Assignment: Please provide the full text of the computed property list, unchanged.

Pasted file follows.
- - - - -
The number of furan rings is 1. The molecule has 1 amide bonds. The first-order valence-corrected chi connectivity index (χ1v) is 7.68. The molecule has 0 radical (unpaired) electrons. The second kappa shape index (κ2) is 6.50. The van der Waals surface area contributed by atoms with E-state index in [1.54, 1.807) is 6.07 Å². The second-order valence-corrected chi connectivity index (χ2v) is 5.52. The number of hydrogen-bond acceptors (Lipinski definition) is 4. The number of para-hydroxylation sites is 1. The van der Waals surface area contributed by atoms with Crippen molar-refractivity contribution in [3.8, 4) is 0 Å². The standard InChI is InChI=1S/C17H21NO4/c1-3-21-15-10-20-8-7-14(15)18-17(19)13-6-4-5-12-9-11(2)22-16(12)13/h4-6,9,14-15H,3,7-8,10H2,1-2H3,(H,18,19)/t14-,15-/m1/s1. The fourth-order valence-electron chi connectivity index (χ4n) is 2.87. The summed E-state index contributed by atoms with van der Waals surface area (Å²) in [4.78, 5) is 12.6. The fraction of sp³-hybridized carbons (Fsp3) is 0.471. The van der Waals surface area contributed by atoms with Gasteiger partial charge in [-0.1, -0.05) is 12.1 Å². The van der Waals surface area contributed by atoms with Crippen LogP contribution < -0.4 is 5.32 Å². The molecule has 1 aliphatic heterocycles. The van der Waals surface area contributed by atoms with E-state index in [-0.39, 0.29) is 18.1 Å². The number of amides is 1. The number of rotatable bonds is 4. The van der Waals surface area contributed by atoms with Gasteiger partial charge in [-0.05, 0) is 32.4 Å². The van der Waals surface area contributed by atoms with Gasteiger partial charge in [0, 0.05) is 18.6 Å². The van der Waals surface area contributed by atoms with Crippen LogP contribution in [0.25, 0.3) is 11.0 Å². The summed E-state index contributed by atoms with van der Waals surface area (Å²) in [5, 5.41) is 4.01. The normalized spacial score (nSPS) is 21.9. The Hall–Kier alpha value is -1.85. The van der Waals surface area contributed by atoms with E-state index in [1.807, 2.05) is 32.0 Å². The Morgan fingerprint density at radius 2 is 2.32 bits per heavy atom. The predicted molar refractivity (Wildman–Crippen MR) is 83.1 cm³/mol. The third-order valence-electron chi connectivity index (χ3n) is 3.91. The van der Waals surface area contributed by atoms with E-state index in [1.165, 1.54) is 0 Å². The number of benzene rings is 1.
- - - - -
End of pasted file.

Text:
The number of furan rings is 1. The molecule has 1 amide bonds. The first-order valence-corrected chi connectivity index (χ1v) is 7.68. The molecule has 0 radical (unpaired) electrons. The second kappa shape index (κ2) is 6.50. The van der Waals surface area contributed by atoms with E-state index in [1.54, 1.807) is 6.07 Å². The second-order valence-corrected chi connectivity index (χ2v) is 5.52. The number of hydrogen-bond acceptors (Lipinski definition) is 4. The number of para-hydroxylation sites is 1. The van der Waals surface area contributed by atoms with Crippen molar-refractivity contribution in [3.8, 4) is 0 Å². The standard InChI is InChI=1S/C17H21NO4/c1-3-21-15-10-20-8-7-14(15)18-17(19)13-6-4-5-12-9-11(2)22-16(12)13/h4-6,9,14-15H,3,7-8,10H2,1-2H3,(H,18,19)/t14-,15-/m1/s1. The fourth-order valence-electron chi connectivity index (χ4n) is 2.87. The summed E-state index contributed by atoms with van der Waals surface area (Å²) in [4.78, 5) is 12.6. The fraction of sp³-hybridized carbons (Fsp3) is 0.471. The van der Waals surface area contributed by atoms with Gasteiger partial charge in [-0.1, -0.05) is 12.1 Å². The van der Waals surface area contributed by atoms with Crippen LogP contribution < -0.4 is 5.32 Å². The molecule has 1 aliphatic heterocycles. The van der Waals surface area contributed by atoms with E-state index in [-0.39, 0.29) is 18.1 Å². The number of amides is 1. The number of rotatable bonds is 4. The van der Waals surface area contributed by atoms with Gasteiger partial charge in [-0.05, 0) is 32.4 Å². The van der Waals surface area contributed by atoms with Gasteiger partial charge in [0, 0.05) is 18.6 Å². The van der Waals surface area contributed by atoms with Crippen LogP contribution in [0.25, 0.3) is 11.0 Å². The summed E-state index contributed by atoms with van der Waals surface area (Å²) in [5, 5.41) is 4.01. The normalized spacial score (nSPS) is 21.9. The Hall–Kier alpha value is -1.85. The van der Waals surface area contributed by atoms with E-state index in [1.807, 2.05) is 32.0 Å². The Morgan fingerprint density at radius 2 is 2.32 bits per heavy atom. The predicted molar refractivity (Wildman–Crippen MR) is 83.1 cm³/mol. The third-order valence-electron chi connectivity index (χ3n) is 3.91. The van der Waals surface area contributed by atoms with E-state index in [1.165, 1.54) is 0 Å². The number of benzene rings is 1.